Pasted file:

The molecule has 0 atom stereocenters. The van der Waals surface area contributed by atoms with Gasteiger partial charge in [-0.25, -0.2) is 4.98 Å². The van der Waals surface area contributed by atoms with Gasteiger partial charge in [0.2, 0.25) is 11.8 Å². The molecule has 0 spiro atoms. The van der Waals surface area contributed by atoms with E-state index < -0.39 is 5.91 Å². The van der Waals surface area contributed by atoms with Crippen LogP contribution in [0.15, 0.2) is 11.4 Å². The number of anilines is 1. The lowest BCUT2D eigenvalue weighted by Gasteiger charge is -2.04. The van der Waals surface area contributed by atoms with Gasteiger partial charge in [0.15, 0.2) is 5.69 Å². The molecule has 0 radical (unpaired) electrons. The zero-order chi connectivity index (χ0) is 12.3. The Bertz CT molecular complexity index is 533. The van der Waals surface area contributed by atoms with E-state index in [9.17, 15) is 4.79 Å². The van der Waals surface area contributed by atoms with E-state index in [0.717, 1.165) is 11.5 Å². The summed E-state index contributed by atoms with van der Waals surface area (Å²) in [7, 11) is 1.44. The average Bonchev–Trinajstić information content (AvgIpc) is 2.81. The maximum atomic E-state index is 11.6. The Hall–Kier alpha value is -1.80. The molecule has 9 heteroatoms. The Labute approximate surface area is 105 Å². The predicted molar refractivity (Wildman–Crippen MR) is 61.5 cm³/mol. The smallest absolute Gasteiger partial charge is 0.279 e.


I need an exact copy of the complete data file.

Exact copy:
The molecule has 0 atom stereocenters. The van der Waals surface area contributed by atoms with Gasteiger partial charge in [-0.25, -0.2) is 4.98 Å². The van der Waals surface area contributed by atoms with Gasteiger partial charge in [0.2, 0.25) is 11.8 Å². The molecule has 0 spiro atoms. The van der Waals surface area contributed by atoms with E-state index < -0.39 is 5.91 Å². The van der Waals surface area contributed by atoms with Crippen LogP contribution in [0.15, 0.2) is 11.4 Å². The number of anilines is 1. The lowest BCUT2D eigenvalue weighted by Gasteiger charge is -2.04. The van der Waals surface area contributed by atoms with Gasteiger partial charge in [0.15, 0.2) is 5.69 Å². The molecule has 0 radical (unpaired) electrons. The zero-order chi connectivity index (χ0) is 12.3. The Bertz CT molecular complexity index is 533. The van der Waals surface area contributed by atoms with E-state index in [9.17, 15) is 4.79 Å². The van der Waals surface area contributed by atoms with E-state index in [0.717, 1.165) is 11.5 Å². The summed E-state index contributed by atoms with van der Waals surface area (Å²) in [7, 11) is 1.44. The average Bonchev–Trinajstić information content (AvgIpc) is 2.81. The maximum atomic E-state index is 11.6. The Hall–Kier alpha value is -1.80. The molecule has 9 heteroatoms. The Labute approximate surface area is 105 Å². The predicted molar refractivity (Wildman–Crippen MR) is 61.5 cm³/mol. The smallest absolute Gasteiger partial charge is 0.279 e.